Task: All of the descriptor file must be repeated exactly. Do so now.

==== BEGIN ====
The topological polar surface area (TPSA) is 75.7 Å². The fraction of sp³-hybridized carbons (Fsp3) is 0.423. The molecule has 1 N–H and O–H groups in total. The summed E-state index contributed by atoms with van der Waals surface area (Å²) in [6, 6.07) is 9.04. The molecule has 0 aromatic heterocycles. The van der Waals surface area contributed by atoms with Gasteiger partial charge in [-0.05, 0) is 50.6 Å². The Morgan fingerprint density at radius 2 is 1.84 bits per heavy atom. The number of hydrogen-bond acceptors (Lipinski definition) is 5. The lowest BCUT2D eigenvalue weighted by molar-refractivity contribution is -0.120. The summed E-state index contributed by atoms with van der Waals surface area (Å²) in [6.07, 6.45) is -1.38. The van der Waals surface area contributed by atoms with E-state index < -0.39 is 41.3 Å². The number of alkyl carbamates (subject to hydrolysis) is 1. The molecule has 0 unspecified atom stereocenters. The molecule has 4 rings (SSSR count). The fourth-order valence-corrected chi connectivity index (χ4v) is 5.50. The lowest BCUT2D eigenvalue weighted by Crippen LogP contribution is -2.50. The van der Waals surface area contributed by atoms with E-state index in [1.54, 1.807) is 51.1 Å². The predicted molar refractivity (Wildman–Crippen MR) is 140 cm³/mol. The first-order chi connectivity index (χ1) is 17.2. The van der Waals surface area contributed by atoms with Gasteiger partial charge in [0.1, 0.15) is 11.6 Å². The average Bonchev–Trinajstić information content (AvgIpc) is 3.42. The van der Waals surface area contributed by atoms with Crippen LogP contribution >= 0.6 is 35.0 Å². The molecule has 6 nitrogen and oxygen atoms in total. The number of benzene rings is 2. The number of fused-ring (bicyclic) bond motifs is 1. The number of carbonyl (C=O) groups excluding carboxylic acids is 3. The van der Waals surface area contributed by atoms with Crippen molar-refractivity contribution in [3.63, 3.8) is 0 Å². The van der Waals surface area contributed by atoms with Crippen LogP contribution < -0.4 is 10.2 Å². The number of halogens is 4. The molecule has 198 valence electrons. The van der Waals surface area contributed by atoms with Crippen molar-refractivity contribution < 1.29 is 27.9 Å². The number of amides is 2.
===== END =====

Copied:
The topological polar surface area (TPSA) is 75.7 Å². The fraction of sp³-hybridized carbons (Fsp3) is 0.423. The molecule has 1 N–H and O–H groups in total. The summed E-state index contributed by atoms with van der Waals surface area (Å²) in [6, 6.07) is 9.04. The molecule has 0 aromatic heterocycles. The van der Waals surface area contributed by atoms with Gasteiger partial charge in [-0.05, 0) is 50.6 Å². The Morgan fingerprint density at radius 2 is 1.84 bits per heavy atom. The number of hydrogen-bond acceptors (Lipinski definition) is 5. The lowest BCUT2D eigenvalue weighted by molar-refractivity contribution is -0.120. The summed E-state index contributed by atoms with van der Waals surface area (Å²) in [6.07, 6.45) is -1.38. The van der Waals surface area contributed by atoms with E-state index < -0.39 is 41.3 Å². The number of alkyl carbamates (subject to hydrolysis) is 1. The molecule has 0 unspecified atom stereocenters. The molecule has 4 rings (SSSR count). The fourth-order valence-corrected chi connectivity index (χ4v) is 5.50. The lowest BCUT2D eigenvalue weighted by Crippen LogP contribution is -2.50. The van der Waals surface area contributed by atoms with E-state index in [1.54, 1.807) is 51.1 Å². The predicted molar refractivity (Wildman–Crippen MR) is 140 cm³/mol. The first-order chi connectivity index (χ1) is 17.2. The van der Waals surface area contributed by atoms with Gasteiger partial charge in [0.1, 0.15) is 11.6 Å². The average Bonchev–Trinajstić information content (AvgIpc) is 3.42. The van der Waals surface area contributed by atoms with Crippen LogP contribution >= 0.6 is 35.0 Å². The molecule has 6 nitrogen and oxygen atoms in total. The number of benzene rings is 2. The number of fused-ring (bicyclic) bond motifs is 1. The number of carbonyl (C=O) groups excluding carboxylic acids is 3. The van der Waals surface area contributed by atoms with Crippen molar-refractivity contribution in [3.63, 3.8) is 0 Å². The van der Waals surface area contributed by atoms with Crippen LogP contribution < -0.4 is 10.2 Å². The number of halogens is 4. The molecule has 198 valence electrons. The van der Waals surface area contributed by atoms with Crippen molar-refractivity contribution < 1.29 is 27.9 Å². The number of amides is 2.